There’s something delightfully tongue-in-cheek about posting a recipe for Pouding Chômeur on St. Jean Baptiste Day from our home in Quebec. Even more so when I tell you that, after seven years of living in ‘la belle province’, I am (ever so slowly) learning French thanks to Emploi Quebec.
I now dream in French and butcher the language almost daily by pronouncing silent letters and referring to objects in the wrong tense. (Why is a chair feminine? Merde!)
Literally translated ‘Pouding Chômeur’ means ‘Unemployed Man’s Pudding’. A go-to recipe when money was tight and bellies were empty, it was first published in a magazine the 1930’s. Borrowing from Anglo traditions, it had humble beginnings. Just simple sauce cake, made with brown sugar and water.
Like many recipes born of poverty and necessity, Pouding Chômeur has gone bougie, thanks to the influence of chefs like Montreal’s Martin Picard and the Food Network’s Ricardo. Now rather than brown sugar and water we slurp up a carmel of cream and maple syrup, and trust me when I say ‘it ain’t’ cheap!’
My first taste of Pouding Chômeur came from a little closer to home than Picard’s Le Pied du Cochon. It was a shared bite over brunch with a good friend at the table of another Quebec born chef, Marysol Foucault of Edgar, just down the street. It had been ages since I’d been so well fed, and in such good company. As Marysol re-opens after expansions, renovations AND a new baby (good GOD woman, do you ever sleep?!) – I thank her for the inspiration and wish her a muuch more joy to come!
Sweet and satisfying, I was hooked. Frankly I love a saucy cake! So I did a bit of tweaking and came up with a recipe unique to my own modest upbringings. First I borrowed from an old family recipe – Grandma Jones’ Deep Plum Pudding – for the cake base. Then added an egg, some butter (hello, have you MET me?!~) and smothered it in a Picard inspired maple-cream caramel.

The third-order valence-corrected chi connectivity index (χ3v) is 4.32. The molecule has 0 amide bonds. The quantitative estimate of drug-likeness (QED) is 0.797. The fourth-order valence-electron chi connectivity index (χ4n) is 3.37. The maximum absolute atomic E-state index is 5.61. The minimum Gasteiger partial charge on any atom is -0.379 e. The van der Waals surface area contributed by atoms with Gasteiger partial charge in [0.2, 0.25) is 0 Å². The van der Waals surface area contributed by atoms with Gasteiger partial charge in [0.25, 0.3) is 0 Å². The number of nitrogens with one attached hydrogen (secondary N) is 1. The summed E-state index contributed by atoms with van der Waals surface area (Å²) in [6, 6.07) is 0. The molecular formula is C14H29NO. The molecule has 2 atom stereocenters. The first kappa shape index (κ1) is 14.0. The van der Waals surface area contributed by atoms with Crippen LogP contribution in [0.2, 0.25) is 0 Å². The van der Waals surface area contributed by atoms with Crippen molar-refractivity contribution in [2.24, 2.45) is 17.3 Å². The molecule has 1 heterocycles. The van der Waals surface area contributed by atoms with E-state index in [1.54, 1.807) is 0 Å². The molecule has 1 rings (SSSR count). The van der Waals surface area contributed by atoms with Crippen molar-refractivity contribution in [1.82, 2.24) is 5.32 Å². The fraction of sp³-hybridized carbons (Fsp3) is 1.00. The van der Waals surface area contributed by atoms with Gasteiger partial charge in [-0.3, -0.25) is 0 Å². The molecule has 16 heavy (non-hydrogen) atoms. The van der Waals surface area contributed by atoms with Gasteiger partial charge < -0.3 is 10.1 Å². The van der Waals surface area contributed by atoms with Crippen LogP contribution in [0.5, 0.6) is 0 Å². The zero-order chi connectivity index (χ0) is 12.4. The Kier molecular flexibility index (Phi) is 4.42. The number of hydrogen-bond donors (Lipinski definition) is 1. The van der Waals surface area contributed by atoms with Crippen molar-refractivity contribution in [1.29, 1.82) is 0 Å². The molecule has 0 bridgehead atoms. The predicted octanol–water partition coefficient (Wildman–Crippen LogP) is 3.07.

Not bad for a west coast kid raised on canned cheese and ritz crackers – eh?!
Literally translated ‘Pouding Chômeur’ means ‘Unemployed Man’s Pudding’. Sweet and satisfying, it comes from humble beginnings, when money was tight and bellies were empty. A fresh take on an old classic for a taste of true Canadiana!
• 1 1/2 cups flour
• 1/2 cup sugar
• ½ teaspoon salt
• 3 teaspoons baking powder
• 1/4 cup butter, melted
• 1/2 cup milk
• 1 egg
• 1 teaspoon vanilla extract
• 2 cups maple syrup
• 2 cups heavy cream
• non-stick spray
Preheat oven to 350F (175C). Coat an eight cup baking dish with non-stick spray.
Add dry ingredients into a large bowl and whisk to combine. Add butter, milk, the egg and vanilla and fold with a spatula until mixed well. Potion into six servings with a spoon or ice-cream scoop and drop side-by-side into prepared pan.
Meanwhile, in a heavy saucepan, add cream and maple syrup and mix lightly with a whisk. Continue to stir as needed over medium-high heat until boiling. Then boil hard for two minutes and pour immediately over pudding batter. DO NOT MIX.
Bake at 350F for 50 – 60 minutes. Remove from oven, cool and serve, warm.
Gypsy Note: Never turn your back on boiling cream or, in this case, boling cream and maple syrup. Because the MINUTE you do… it will boil over for SURE.
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Cooking in her home kitchen just outside Ottawa, Canada; Cori Horton is a food photographer and recipe blogger. A Cordon Bleu-trained Chef, Cori spent five years as the owner of Nova Scotia's Dragonfly Inn and has been sharing all things delicious - right here - since 2010.